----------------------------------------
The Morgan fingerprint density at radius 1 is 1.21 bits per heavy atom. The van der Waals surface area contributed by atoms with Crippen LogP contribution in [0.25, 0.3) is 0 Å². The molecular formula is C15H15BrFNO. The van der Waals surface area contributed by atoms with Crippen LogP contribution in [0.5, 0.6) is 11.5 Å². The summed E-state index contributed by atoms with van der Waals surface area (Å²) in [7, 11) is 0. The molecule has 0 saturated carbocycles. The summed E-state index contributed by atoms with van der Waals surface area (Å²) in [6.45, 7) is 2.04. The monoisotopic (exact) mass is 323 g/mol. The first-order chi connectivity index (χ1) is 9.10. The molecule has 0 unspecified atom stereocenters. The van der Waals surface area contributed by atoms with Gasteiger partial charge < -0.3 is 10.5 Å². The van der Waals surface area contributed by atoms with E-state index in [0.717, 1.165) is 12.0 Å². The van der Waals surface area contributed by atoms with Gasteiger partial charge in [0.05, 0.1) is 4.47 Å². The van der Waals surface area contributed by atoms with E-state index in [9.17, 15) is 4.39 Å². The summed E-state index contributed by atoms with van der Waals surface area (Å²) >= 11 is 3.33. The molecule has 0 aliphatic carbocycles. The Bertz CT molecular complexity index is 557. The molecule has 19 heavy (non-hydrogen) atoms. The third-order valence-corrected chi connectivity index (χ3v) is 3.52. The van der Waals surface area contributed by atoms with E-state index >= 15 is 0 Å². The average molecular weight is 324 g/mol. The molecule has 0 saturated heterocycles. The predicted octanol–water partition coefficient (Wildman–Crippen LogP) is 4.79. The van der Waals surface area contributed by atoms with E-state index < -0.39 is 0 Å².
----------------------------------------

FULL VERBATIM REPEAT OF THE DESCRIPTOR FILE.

The Morgan fingerprint density at radius 1 is 1.21 bits per heavy atom. The van der Waals surface area contributed by atoms with Crippen LogP contribution in [0.25, 0.3) is 0 Å². The molecular formula is C15H15BrFNO. The van der Waals surface area contributed by atoms with Crippen LogP contribution in [0.5, 0.6) is 11.5 Å². The summed E-state index contributed by atoms with van der Waals surface area (Å²) in [7, 11) is 0. The molecule has 0 saturated carbocycles. The summed E-state index contributed by atoms with van der Waals surface area (Å²) in [6.45, 7) is 2.04. The monoisotopic (exact) mass is 323 g/mol. The first-order chi connectivity index (χ1) is 9.10. The molecule has 0 unspecified atom stereocenters. The van der Waals surface area contributed by atoms with Gasteiger partial charge < -0.3 is 10.5 Å². The van der Waals surface area contributed by atoms with E-state index in [0.717, 1.165) is 12.0 Å². The van der Waals surface area contributed by atoms with Gasteiger partial charge in [0.05, 0.1) is 4.47 Å². The van der Waals surface area contributed by atoms with E-state index in [9.17, 15) is 4.39 Å². The summed E-state index contributed by atoms with van der Waals surface area (Å²) >= 11 is 3.33. The molecule has 0 aliphatic carbocycles. The Bertz CT molecular complexity index is 557. The molecule has 19 heavy (non-hydrogen) atoms. The third-order valence-corrected chi connectivity index (χ3v) is 3.52. The van der Waals surface area contributed by atoms with E-state index >= 15 is 0 Å². The average molecular weight is 324 g/mol. The molecule has 0 saturated heterocycles. The predicted octanol–water partition coefficient (Wildman–Crippen LogP) is 4.79. The van der Waals surface area contributed by atoms with E-state index < -0.39 is 0 Å².